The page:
Technology and policy interests are being thrown together

There’s a natural affinity between hardcore bitheads and musicians.

Computers and music are both gear-friendly pursuits; there’s a powerful element of I-want-that when something brighter and shinier and more powerful comes along.

Both pursuits demand an instinctive command of structure and mathematics. And both provoke a sense of community that’s one part friendly rivalry for every two parts co-operation.

And their technology and policy interests are increasingly being thrown together. Technology has made it possible for a musician to create a work that might have cost a quarter of a million dollars 10 years ago on a laptop with a few thousand dollars of software. It has also made the really expensive element of the equation – distribution – a viable proposition for a band without the weight of a major label behind it through online channels. This puts technology and music shoulder to shoulder in the copyright arena.

So when the Big Entertainment lobby sponsored a $250-a-plate fundraiser for Toronto’s industry-friendly Parkdale-High Park MP Sarmite “Sam” Bulte on the eve of a federal election – at uber-hip indie music hotspot The Drake Hotel, no less – the copyright progressives at Online Rights Canada ( had to respond in kind. And with a flawless sense of irony, they chose another room in the same building on the same night.

About two dozen of the like-minded turned out for a dinner in the Drake’s Corner Café every Thursday, hastily organized by Ren Bucholz, the Electronic Frontier Foundation’s Canadian presence, and allies. It wasn’t $250 a plate – the $9 vegetarian Sloppy Jen comes highly recommended – and it wasn’t a fundraiser, but more of an opportunity for kindred spirits, familiar with each other’s work and activism, to meet, often for the first time. There were bloggers, students, musicians, techies, united in the belief that revisions to Canadian copyright laws have the potential to abrogate fundamental freedoms of artists, consumer, and providers of technology.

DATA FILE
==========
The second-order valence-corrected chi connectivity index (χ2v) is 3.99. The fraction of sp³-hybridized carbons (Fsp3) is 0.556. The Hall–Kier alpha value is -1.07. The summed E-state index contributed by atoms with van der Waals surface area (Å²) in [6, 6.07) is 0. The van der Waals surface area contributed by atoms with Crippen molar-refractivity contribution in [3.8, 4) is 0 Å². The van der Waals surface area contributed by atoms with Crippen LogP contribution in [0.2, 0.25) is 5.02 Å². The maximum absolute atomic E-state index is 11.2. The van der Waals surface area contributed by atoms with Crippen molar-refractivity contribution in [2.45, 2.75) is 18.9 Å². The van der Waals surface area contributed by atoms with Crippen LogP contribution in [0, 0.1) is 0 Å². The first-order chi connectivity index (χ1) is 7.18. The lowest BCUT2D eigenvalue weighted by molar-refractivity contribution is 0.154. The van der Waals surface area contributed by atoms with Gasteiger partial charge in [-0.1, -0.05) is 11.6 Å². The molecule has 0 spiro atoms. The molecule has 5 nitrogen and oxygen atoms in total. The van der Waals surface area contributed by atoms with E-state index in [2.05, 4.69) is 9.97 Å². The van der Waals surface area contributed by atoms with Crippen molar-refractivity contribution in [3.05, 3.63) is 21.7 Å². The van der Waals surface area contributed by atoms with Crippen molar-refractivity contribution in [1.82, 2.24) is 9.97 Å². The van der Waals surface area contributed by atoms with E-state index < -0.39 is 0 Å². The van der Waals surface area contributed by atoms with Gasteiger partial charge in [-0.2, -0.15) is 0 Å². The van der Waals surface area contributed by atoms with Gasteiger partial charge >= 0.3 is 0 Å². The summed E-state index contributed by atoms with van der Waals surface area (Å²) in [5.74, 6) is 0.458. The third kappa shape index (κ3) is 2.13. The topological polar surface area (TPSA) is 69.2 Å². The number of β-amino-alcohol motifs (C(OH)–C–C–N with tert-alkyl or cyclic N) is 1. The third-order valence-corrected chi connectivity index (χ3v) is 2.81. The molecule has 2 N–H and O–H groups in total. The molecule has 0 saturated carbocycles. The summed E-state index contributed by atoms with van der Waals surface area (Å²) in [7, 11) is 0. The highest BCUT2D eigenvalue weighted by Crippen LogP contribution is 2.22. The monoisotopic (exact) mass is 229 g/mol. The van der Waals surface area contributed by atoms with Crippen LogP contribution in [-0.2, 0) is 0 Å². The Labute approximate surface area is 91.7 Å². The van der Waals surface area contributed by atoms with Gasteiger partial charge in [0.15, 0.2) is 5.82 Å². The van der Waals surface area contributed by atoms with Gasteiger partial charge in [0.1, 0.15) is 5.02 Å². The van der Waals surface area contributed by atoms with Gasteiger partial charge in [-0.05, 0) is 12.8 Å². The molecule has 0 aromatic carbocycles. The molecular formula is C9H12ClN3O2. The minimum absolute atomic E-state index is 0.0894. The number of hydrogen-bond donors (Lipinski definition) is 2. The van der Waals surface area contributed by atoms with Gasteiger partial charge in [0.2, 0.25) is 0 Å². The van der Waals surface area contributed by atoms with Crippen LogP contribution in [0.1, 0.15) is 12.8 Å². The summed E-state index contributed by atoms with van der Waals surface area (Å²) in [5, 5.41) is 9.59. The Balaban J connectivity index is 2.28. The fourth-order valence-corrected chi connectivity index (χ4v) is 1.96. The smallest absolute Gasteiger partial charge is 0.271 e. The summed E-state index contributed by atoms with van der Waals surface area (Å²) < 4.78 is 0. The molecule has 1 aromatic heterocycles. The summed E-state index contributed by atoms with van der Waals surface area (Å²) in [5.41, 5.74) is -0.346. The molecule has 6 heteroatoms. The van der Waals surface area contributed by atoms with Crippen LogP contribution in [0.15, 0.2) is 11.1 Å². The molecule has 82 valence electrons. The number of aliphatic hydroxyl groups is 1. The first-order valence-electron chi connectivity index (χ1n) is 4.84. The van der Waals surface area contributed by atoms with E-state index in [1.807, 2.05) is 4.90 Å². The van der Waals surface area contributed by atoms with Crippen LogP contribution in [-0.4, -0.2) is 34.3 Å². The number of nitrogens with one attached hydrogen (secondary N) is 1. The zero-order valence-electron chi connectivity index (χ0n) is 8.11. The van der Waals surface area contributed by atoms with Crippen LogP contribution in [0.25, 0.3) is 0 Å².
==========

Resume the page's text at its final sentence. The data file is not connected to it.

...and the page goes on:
When Neil Leyton released a CD a few years ago, he said, the stipulated agreement with the listener was: If you enjoy this enough to sit through the whole CD, then copy it for your friends. Though he didn’t know it at the time, it was essentially Creative Commons licensing, the scheme that all the artists on Fading Ways, the record label he founded, use. More distribution means more fans, more people at gigs, more merchandise sold – the things that put money into the pockets of most musicians. Despite what the record labels say, it’s not CD sales that pay the rent for the vast majority of artists, though peer-to-peer music distribution does lead to bigger CD sales, Leyton says, “which the record companies refuse to believe.”

(For a fascinating look at the math behind a working artist’s life at a major record label, Courtney Love tallies it up in a widely quoted speech published by Salon magazine at Yeah, she’s not so much the poster child for reasonable behaviour, but she’s got more Golden Globe nominations than you.)

“The people who are really passionate about these issues are all music-lovers,” EFF’s Bucholz said the next day. “(The copyright lobby) likes to pretend we’re wearing trenchcoats and when we’re not downloading music, we’re sneaking into record stores and stealing CDs.”